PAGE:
The parasympathetic nervous system is a division of the autonomic nervous system which is a division of the peripheral nervous system. The autonomic nervous system regulates actions beyond our control such as heart rate, respiration, perspiration and other similar functions.
The parasympathetic nervous system works with the sympathetic nervous system to maintain homeostasis in the body—these two divisions of the autonomic nervous system maintain the balance between excitation and relaxation. If you are afraid and the body feels that it is in danger the sympathetic nervous system will increase the heart rate putting the body on alert. If and when the danger passes the parasympathetic nervous system will slow the heart rate down. This is the dance of the autonomic nervous system doing it best to keep us in a state of equilibrium.
In ordinary circumstances this might be a basic proposition but we live in an extraordinary world of language and weaponry and the wide range of stimuli available to upset the apple cart of our mental emotional state are staggering. I believe that humans in the modern world have so many more trauma inducing opportunities than animals in the wild, and as a result are much more susceptible to disorders of the nervous system that is meant to keep us on an even keel. It ain’t easy being us.
Next we will cover flight or fight, or the sympathetic nervous system, and the role it plays as a complimentary opposite to the resting or inhibiting actions of the parasympathetic nervous system. The ability of these two divisions to work together equally can have an enormous influence on our emotional well-being. Tomorrow we will look at the sympathetic nervous system and its tendency to be the driving force of dysfunction within the body. We can get “stuck” in the sympathetic nervous system and when it goes on the fritz it can leading to problems relating to all sorts of pain, sensitivity, and depression.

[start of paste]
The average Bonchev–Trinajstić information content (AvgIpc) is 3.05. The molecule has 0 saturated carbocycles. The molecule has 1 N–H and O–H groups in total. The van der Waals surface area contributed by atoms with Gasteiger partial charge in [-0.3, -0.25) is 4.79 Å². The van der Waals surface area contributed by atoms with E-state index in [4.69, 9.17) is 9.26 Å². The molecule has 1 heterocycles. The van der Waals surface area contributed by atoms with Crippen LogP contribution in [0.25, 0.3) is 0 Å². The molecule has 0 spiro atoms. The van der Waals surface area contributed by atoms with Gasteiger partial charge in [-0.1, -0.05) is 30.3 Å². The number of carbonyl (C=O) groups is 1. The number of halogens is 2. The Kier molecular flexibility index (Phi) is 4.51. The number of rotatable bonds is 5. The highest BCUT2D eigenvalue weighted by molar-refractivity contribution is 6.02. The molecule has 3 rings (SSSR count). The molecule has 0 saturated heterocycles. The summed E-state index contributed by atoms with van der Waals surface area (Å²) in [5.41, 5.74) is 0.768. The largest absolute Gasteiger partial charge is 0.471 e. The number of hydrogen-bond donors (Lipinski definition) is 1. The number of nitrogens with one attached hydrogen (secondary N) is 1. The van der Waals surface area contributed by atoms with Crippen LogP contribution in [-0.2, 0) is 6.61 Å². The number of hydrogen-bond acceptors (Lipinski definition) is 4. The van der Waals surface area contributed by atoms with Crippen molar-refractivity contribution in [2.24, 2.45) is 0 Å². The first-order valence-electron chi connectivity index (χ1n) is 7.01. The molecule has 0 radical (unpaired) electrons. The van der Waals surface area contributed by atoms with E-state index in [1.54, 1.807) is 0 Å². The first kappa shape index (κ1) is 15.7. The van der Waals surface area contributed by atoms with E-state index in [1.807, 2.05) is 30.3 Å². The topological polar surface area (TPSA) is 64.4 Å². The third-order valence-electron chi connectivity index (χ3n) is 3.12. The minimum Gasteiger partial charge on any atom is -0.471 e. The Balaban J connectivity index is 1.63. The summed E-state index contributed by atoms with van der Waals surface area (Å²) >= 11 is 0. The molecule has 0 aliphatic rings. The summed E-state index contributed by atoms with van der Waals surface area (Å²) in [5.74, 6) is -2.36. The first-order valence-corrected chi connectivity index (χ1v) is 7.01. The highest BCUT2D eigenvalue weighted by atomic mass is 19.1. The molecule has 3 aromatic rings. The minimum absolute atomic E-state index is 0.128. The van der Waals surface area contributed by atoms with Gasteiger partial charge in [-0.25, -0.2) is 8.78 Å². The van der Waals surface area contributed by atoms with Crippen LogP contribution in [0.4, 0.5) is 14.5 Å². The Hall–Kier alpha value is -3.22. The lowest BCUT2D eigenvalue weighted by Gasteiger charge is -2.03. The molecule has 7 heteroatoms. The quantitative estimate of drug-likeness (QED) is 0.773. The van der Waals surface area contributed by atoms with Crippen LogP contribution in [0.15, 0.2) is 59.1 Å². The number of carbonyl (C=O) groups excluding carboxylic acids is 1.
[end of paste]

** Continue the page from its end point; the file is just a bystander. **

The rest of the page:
The two systems originate from different places along the spine and their origin gives clues to both their function and relationship. The nerves of the parasympathetic division emanate from the cranium and the sacrum. And while I don’t know very much about craniosacral therapy other than all babies should get some, I do see a connection between the origins of the nerves of relaxation emanating from the same area where the craniosacral therapist works to balance the cerebrospinal fluid during a treatment.
As is my way I am happy to make leaps of thought that I don’t understand. If there are any craniosacral therapists or body workers with opinions or thoughts about this please weigh in.
The CoreWalking Program has had great success alleviating many pain problems because learning to walk correctly means moving optimally—and this limits the unnecessary stresses that can lead to disorders of all kinds.
For a limited time we are offering our CoreWalking Program at a special discount. The CoreWalking Program can help you get out of pain one simple step at a time. Enter your email below for more information.